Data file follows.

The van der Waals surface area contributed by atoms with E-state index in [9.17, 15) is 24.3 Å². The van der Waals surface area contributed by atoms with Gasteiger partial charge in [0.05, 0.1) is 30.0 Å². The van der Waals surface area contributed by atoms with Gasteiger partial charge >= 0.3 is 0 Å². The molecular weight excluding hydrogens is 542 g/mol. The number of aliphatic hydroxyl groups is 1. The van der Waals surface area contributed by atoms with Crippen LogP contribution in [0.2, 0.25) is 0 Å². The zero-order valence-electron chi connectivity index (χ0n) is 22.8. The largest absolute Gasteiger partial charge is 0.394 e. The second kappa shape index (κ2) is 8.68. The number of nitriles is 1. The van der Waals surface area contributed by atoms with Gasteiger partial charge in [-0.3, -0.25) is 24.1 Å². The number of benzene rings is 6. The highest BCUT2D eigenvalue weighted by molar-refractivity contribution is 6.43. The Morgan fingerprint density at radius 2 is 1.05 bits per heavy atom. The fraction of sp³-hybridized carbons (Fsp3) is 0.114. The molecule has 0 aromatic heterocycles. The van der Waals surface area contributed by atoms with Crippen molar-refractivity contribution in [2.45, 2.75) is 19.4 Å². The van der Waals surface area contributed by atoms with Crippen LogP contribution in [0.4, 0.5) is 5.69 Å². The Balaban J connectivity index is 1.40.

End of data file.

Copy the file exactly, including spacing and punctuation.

The van der Waals surface area contributed by atoms with E-state index in [9.17, 15) is 24.3 Å². The van der Waals surface area contributed by atoms with Gasteiger partial charge in [0.05, 0.1) is 30.0 Å². The van der Waals surface area contributed by atoms with Gasteiger partial charge >= 0.3 is 0 Å². The molecular weight excluding hydrogens is 542 g/mol. The number of aliphatic hydroxyl groups is 1. The van der Waals surface area contributed by atoms with Crippen LogP contribution in [0.2, 0.25) is 0 Å². The zero-order valence-electron chi connectivity index (χ0n) is 22.8. The largest absolute Gasteiger partial charge is 0.394 e. The second kappa shape index (κ2) is 8.68. The number of nitriles is 1. The van der Waals surface area contributed by atoms with Gasteiger partial charge in [-0.3, -0.25) is 24.1 Å². The number of benzene rings is 6. The highest BCUT2D eigenvalue weighted by molar-refractivity contribution is 6.43. The Morgan fingerprint density at radius 2 is 1.05 bits per heavy atom. The fraction of sp³-hybridized carbons (Fsp3) is 0.114. The molecule has 0 aromatic heterocycles. The van der Waals surface area contributed by atoms with Crippen molar-refractivity contribution in [2.45, 2.75) is 19.4 Å². The van der Waals surface area contributed by atoms with Crippen LogP contribution in [0.4, 0.5) is 5.69 Å². The Balaban J connectivity index is 1.40.